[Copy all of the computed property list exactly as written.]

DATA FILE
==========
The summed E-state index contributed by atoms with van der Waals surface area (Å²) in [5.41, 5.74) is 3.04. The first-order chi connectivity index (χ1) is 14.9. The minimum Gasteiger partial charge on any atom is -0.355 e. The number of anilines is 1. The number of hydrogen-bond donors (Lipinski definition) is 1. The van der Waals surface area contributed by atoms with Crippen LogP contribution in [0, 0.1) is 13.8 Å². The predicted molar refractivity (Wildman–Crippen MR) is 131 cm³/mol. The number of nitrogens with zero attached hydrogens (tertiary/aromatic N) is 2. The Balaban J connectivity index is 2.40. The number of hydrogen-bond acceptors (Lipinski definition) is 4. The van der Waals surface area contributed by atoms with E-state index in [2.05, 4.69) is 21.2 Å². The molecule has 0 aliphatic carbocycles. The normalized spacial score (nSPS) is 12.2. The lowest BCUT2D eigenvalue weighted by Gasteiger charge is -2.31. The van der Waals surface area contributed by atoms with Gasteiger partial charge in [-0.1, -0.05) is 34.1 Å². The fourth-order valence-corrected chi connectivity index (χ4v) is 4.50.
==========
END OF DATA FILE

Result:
The summed E-state index contributed by atoms with van der Waals surface area (Å²) in [5.41, 5.74) is 3.04. The first-order chi connectivity index (χ1) is 14.9. The minimum Gasteiger partial charge on any atom is -0.355 e. The number of anilines is 1. The number of hydrogen-bond donors (Lipinski definition) is 1. The van der Waals surface area contributed by atoms with Crippen LogP contribution in [0, 0.1) is 13.8 Å². The predicted molar refractivity (Wildman–Crippen MR) is 131 cm³/mol. The number of nitrogens with zero attached hydrogens (tertiary/aromatic N) is 2. The Balaban J connectivity index is 2.40. The number of hydrogen-bond acceptors (Lipinski definition) is 4. The van der Waals surface area contributed by atoms with E-state index in [2.05, 4.69) is 21.2 Å². The molecule has 0 aliphatic carbocycles. The normalized spacial score (nSPS) is 12.2. The lowest BCUT2D eigenvalue weighted by Gasteiger charge is -2.31. The van der Waals surface area contributed by atoms with Gasteiger partial charge in [-0.1, -0.05) is 34.1 Å². The fourth-order valence-corrected chi connectivity index (χ4v) is 4.50.